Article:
Silene vulgaris: In Spain, the young shoots and the leaves are used as food. The tender leaves may be eaten raw in salads. The older leaves are usually eaten boiled or fried, sauteed with garlic as well as in omelettes.
Formerly in La Mancha region of Spain, where Silene vulgaris leaves are valued as a green vegetable, there were people known as “collejeros” who picked these plants and sold them. Leaves are small and narrow, so it takes many plants to obtain a sizeable amount.
In La Mancha the Silene vulgaris leaves, locally known as “collejas”, were mainly used to prepare a dish called gazpacho viudo (widower gazpacho). The ingredients were flatbread known as tortas de gazpacho and a stew prepared with Silene vulgaris leaves. The reference to a widower originated in the fact that this dish was only eaten when meat was scarce and the leaves were emergency or lean-times food, a substitute for an essential ingredient. Other dishes prepared with these leaves in Spain include “potaje de garbanzos y collejas”, “huevos revueltos con collejas” and “arroz con collejas”.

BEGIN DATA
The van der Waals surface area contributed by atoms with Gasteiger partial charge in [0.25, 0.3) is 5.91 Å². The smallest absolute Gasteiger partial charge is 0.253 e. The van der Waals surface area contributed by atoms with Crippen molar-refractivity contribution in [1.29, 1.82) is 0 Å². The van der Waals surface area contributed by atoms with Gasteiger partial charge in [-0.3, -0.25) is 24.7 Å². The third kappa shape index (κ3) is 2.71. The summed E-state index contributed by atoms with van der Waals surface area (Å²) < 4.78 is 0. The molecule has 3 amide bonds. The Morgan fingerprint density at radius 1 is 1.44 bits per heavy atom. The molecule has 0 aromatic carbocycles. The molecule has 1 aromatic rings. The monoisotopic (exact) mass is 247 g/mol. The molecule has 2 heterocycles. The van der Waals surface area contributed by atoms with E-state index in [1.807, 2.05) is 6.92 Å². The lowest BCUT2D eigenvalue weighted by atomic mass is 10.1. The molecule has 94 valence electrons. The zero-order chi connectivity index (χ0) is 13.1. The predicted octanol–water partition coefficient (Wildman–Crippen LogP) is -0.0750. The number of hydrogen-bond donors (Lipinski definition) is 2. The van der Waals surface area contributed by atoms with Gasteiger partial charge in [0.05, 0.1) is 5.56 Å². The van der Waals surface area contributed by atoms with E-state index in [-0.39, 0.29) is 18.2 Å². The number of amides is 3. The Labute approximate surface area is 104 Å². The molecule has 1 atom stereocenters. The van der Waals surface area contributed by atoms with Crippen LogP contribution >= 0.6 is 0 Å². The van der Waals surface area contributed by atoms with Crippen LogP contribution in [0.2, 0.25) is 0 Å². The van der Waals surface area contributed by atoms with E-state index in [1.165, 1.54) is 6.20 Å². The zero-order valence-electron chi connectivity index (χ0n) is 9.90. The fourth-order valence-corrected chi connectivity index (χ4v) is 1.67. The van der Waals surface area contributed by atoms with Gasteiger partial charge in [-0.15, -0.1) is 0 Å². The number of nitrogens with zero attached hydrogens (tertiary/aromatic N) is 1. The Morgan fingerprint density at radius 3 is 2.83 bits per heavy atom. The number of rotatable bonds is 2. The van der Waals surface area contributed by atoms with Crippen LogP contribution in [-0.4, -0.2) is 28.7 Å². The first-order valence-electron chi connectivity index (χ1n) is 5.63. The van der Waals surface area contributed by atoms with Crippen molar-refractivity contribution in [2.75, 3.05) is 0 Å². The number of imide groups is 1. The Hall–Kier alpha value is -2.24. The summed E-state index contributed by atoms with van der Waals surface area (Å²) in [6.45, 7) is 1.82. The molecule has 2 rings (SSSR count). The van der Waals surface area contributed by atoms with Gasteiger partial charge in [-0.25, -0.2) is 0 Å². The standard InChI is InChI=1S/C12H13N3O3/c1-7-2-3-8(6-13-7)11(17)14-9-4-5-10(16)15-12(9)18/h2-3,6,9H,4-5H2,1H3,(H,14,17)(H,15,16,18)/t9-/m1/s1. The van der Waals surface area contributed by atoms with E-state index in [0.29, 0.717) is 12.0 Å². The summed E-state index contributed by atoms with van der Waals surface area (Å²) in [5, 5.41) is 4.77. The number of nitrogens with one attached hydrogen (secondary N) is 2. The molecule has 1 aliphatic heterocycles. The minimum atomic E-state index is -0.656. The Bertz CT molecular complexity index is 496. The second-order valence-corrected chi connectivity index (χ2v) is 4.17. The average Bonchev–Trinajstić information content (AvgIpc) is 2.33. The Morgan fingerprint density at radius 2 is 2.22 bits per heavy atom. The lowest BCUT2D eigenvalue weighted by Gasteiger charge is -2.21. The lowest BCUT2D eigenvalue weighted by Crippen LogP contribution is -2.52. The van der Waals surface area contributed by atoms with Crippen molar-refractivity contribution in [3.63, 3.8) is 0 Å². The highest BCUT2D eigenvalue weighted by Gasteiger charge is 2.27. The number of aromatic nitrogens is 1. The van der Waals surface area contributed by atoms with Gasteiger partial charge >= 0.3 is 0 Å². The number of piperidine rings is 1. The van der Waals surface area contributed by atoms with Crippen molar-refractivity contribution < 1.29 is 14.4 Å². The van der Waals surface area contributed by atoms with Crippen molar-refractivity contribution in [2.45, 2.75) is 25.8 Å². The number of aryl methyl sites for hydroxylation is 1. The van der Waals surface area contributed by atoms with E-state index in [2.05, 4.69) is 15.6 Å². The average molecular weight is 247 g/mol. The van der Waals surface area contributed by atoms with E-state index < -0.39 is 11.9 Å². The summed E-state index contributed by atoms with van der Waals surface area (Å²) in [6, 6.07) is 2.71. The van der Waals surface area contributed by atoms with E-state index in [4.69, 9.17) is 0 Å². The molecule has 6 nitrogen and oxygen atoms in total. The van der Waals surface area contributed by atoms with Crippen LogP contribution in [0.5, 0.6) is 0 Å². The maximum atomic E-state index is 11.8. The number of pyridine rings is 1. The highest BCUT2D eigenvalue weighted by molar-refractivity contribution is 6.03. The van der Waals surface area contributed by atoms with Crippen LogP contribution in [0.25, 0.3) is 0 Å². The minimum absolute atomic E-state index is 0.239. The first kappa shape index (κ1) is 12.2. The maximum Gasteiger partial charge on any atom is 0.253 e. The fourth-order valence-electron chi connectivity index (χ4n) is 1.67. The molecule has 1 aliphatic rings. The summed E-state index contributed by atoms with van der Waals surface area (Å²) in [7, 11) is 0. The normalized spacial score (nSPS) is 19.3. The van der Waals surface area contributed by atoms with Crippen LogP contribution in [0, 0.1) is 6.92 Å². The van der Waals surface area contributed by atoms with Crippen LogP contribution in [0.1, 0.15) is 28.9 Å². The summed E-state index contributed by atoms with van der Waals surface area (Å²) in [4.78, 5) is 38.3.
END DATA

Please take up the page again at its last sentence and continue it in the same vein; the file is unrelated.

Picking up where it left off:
In Crete it is called Agriopapoula (Αγριοπάπουλα) and the locals eat its leaves and tender shoots browned in olive oil.
In Cyprus it is eaten very widely,so much so it has now for some years come back into being cultivated and sold in shops in bunches. Two of the common Cypriot names are Tsakrostoukkia and Strouthoukkia.
More info Here: http://www.maltawildplants.com/CRYO/Silene_vulgaris.php
Source: Bladder Campion – Silene nivea